Originally published in Castine Patriot, June 19, 2014
In her latest role, Liddy Fitz-Gerald sees art in “the spaces between things”
Fiber artist Liddy Fitz-Gerald at her Castine home; her artwork is being shown at Gallery B, in Castine, Maine in June 2014.
by Anne Berleant
Daughter. Wife of world-traveling doctor. Mother. Wife of renowned Maine sculptor. Active community member.
Elizabeth “Liddy” Fitz-Gerald, 86 years old, has her first gallery show at Gallery B on Main Street. The opening was June 13.
The experience, she said, was “scary. It sort of took me by surprise.”
Fitz-Gerald’s work—fiber-art hangings, mostly abstract—offers a view into how she sees the world around her.
“It’s what I see if I move that way or I move this way. It’s different every time…It’s the spaces between things.”
Her house on Dyce Head is a showcase for her work and even more for the works of her husband, Clark Fitz-Gerald, who died in 2004—and for many installations of found and made objects. They are everywhere, arranged on walls painted white, on shelves and alcoves, on tables and bureaus.
She points to an array of objects mounted on a wall: shellacked turtle shells fixed to flat pieces of wood, sea shells strung together, thin strips of twisted metal—old African money—arranged in a piece of wood.
“To me, it’s where I live, what I do. I put other people’s work together. None is what I did, except to arrange them.”
The hallway leading upstairs is a display of utilitarian objects transformed into objects d’art by their placement: a cobbler’s mold for shoes, fishing traps, nets, old tools and objects from Bath Iron Works.
Fitzgerald, born August 11, 1927, studied art “before, during and after college. I sort of messed around with it.” However, she was drawn to a different kind of art than the models her parents provided her with, which didn’t move far beyond the paintings of Rembrandt’s era.
“My mother didn’t realize what was going on in my head,” Fitz-Gerald said.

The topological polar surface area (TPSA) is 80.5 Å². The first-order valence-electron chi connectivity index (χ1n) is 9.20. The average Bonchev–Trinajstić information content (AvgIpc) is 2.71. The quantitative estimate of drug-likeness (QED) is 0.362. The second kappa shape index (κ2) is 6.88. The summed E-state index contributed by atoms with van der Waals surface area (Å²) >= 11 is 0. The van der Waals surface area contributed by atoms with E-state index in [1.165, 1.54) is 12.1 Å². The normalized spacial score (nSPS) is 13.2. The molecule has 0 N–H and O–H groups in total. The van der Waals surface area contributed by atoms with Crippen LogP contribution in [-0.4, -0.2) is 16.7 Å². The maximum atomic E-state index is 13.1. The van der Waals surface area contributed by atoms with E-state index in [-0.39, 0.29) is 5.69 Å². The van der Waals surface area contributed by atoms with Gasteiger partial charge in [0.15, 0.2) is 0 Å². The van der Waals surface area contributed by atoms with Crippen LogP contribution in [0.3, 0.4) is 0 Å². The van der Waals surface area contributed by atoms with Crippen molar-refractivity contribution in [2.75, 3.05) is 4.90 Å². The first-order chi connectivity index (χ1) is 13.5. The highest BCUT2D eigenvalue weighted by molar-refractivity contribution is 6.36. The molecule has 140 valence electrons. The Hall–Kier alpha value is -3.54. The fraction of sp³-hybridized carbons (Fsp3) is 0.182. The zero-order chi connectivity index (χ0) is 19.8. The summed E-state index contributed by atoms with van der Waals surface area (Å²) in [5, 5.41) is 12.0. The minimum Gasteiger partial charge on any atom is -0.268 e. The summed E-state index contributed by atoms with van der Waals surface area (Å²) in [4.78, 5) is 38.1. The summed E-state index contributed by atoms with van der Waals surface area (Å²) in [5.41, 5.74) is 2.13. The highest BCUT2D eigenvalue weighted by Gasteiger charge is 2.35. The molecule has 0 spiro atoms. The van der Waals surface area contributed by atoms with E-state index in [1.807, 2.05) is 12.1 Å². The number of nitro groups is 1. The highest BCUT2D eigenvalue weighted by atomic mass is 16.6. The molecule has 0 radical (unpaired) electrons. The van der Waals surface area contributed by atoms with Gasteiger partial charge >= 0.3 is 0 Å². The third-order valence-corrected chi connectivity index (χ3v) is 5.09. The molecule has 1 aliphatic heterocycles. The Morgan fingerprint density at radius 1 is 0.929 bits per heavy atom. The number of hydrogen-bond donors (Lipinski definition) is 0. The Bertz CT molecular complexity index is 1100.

Her father was a doctor and a department head at Massachusetts General Hospital, and her brother and her first husband were doctors. “I got away from that as soon as possible,” she said, marrying Clark Fitz-Gerald, her second husband, in 1975 and moving to Castine.
“If my parents ever knew I married an artist,” she sighed.
However, her perspective, and her collection of objects, widened from accompanying her first husband, whose work took him to Africa, Russia, Australia and Italy. “We went around the world,” she remembered.
Her artistic perspective underwent a change after her marriage to Clark and, with her three children older, she spent more time on her work.
“I think it was [Clark] who opened my mind to see things, their potential. It was a different way of looking at things. It got my head going wild,” she said. “I sort of let loose after bringing up three kids.”
In 1988, she was able to renovate the house and transform an upstairs room into a studio, able to spread out on a big desk, that had been discarded by the Castine High School.
“I think that was really when I began to look at things and think about things,” she said.
A trip to Ireland with “a great group of women from Haystack,” also widened her view. “It had a great influence on me, of putting stuff together, any kind of stuff.”
Despite her decades making art, Fitz-Gerald won’t completely admit that she is, in fact, an artist.
“I was married to one,” she said. “He made a living from it. What I did was just play around.”
For the first time, Fitz-Gerald’s work is for sale, at her show at Gallery B., “which is pretty strange,” she said. “I was supposed to be something else and I didn’t quite make it,” she said.